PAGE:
For a gentle but beautiful walk, you can wander around all three of them. This hike isn’t as grand or challenging as most others on this list, but it’s much more beautiful than most people expect.
Park up at the designated Glencoe Lochan car park, just outside of the village and north of the river. From here, go in a big circle taking in all three lochs. Along the way, you pass lovely lochside views, some of Scotland’s most beautiful woodland, and great panoramas of Glencoe’s mountain in the distance.
In any other place on the planet, this cute walk would probably be a big attraction. It’s only overlooked because it’s surrounded by so many other famous and challenging hikes.
5. Grey Mare’s Tail
A short but steep walk, this route takes you to Grey Mare’s Tail, one of the best waterfalls in the UK. It measures in at an impressive 50 meters (164 feet). Thunderous and fast, it’s not a place for a dip, but it’s a great picnic spot.
Start at the car park beside Kinlochleven’s St Paul’s Church, and follow the waymarked trail.
At first, the walk takes you on a wander through dense woods. After you pass the waterfall, the woods recede to give you great views of Kinlochleven (a cozy little town), close-by Loch Leven, and the Pap of Glencoe (another great summit which we’ll come to later).
For all the great views and variety, this one is surprisingly easy—there’s only 185 meters (607 feet) of total ascent, and it’ll take you less than 3 hours (even if you’re a slow walker).
If you’re into waterfalls, you’ll probably think this is the best hike in Glencoe.
6. Blackwater Reservoir
Pretty lengthy but still very achievable, this walk is a little different to most others we’ve featured on our list. Firstly, it heads east rather than south or west; and secondly, it has some interesting insights into the area’s history and heritage
You kick things off by parking up in the Kinlochleven Visitor Center, before wandering past the waters of the hydro power station. You then follow the River Leven, which sits in a verdant wooded valley. Eventually, you hit waterfalls, little lochans, and the ruined remains of a Prisoner of War camp.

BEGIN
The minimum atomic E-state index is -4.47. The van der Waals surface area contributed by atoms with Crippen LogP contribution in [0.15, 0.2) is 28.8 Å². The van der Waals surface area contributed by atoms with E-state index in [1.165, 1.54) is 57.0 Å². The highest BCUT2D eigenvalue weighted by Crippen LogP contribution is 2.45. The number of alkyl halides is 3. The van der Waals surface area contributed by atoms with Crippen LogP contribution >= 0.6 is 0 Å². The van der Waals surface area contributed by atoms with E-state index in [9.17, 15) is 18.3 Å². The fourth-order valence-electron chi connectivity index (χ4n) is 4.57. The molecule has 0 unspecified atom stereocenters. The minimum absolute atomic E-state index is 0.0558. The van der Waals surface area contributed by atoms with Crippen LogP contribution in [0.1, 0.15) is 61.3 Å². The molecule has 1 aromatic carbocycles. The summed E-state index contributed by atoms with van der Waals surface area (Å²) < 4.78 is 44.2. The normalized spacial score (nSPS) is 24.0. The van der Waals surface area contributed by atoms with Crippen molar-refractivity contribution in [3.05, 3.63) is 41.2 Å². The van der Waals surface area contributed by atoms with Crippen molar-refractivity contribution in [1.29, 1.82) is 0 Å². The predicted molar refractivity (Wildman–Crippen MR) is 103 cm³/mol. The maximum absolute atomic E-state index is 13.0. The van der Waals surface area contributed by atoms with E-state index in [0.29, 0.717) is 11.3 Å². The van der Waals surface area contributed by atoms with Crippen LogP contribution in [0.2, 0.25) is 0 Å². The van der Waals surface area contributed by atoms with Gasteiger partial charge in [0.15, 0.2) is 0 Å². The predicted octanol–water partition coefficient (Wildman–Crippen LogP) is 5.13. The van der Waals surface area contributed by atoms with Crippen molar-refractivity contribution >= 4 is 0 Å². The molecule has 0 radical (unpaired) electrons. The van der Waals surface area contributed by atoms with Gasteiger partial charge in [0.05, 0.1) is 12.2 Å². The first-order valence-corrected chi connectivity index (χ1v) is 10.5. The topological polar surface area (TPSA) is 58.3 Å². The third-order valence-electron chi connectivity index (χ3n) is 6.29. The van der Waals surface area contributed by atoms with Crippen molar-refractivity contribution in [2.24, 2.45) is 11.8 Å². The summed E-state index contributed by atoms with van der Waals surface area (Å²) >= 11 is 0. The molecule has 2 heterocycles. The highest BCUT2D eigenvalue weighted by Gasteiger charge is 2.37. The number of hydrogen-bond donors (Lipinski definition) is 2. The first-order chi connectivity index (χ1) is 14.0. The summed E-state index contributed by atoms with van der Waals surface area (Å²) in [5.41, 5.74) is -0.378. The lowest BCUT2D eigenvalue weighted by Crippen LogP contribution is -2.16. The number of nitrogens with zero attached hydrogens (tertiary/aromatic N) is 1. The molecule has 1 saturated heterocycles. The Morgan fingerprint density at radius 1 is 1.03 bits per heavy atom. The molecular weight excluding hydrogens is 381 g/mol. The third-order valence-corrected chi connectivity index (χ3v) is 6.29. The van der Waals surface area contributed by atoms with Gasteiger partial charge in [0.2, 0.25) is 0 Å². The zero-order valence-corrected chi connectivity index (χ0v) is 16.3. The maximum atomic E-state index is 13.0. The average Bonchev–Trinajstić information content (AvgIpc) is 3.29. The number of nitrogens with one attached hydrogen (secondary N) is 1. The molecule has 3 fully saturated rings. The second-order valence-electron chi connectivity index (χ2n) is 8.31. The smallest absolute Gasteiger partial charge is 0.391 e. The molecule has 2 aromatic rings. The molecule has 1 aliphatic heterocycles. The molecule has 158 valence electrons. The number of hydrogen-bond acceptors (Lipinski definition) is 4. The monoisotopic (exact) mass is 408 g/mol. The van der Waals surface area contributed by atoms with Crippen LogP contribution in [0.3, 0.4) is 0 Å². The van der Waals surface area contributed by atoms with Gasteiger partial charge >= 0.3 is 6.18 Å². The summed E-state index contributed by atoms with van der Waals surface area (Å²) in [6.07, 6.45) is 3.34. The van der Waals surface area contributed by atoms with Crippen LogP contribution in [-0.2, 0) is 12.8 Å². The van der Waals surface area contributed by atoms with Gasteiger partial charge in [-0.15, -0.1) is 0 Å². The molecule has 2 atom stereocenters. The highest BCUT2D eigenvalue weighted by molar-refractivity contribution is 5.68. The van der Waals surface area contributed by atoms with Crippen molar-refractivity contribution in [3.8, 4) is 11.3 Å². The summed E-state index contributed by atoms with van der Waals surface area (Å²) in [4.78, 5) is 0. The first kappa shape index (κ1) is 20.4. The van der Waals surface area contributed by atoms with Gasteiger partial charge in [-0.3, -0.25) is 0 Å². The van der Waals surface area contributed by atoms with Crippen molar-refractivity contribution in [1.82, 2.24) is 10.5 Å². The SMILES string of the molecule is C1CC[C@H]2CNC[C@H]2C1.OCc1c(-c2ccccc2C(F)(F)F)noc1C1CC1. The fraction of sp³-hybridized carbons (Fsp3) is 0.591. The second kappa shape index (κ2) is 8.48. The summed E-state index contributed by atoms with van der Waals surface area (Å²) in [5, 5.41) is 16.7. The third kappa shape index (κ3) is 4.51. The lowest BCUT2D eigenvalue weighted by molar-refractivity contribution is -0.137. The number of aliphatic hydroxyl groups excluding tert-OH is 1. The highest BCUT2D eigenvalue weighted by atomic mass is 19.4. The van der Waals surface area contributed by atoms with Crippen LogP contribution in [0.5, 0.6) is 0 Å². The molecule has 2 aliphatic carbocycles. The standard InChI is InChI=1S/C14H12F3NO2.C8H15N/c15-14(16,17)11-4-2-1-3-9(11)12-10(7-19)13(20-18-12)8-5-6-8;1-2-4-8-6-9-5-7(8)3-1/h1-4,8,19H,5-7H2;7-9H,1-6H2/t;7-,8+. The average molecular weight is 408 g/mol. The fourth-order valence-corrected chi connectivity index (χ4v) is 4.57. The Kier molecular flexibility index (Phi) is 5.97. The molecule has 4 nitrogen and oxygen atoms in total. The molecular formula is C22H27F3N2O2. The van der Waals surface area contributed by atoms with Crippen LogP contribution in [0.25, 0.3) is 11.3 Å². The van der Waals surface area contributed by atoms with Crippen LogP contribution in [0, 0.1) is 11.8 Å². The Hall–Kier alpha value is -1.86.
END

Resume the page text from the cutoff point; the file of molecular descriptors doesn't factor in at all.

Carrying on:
You eventually hit the western end of Blackwater Reservoir. Follow this bank for a little while before returning back to the car park on a path that heads east.
For a combo of trees, woods, distant mountains, industrial insights and largely-unexplored terrain, this wander is great. There’s around 550 meters (1,804 feet) of total ascent.
7. Buachaille Etive Beag
Buachaille Etive Beag is one of my favorite hikes in Glencoe. It takes you across a jagged ridge to reach the heights of two summits: Stob Dubh and Stob Coire Raineach.
Park up in the designated car park (which is a little further east than the one you use for the Lost Valley trail). From here, walk towards and beyond the beehive cairn, then keep left on a well-maintained and easy-to-follow path.
You head steeply upwards for a little while before joining the lovely ridge that you’ll follow for the rest of the ascent. From the peak of Stob Dubh, the view is absolutely phenomenal—I reckon it’s one of the best views in the whole of Glencoe. Double-back for a little while before then pushing onto Stob Coire Raineach and even more great views.
If you want to explore a similar area but with a slightly easier challenge, check out the next entry on this list.
8. The Two Lairigs
While most of the hikes in this part of our list take you up to peaks and passes, this one circles the base of the hefty ridge of Buachaille Etive Beag.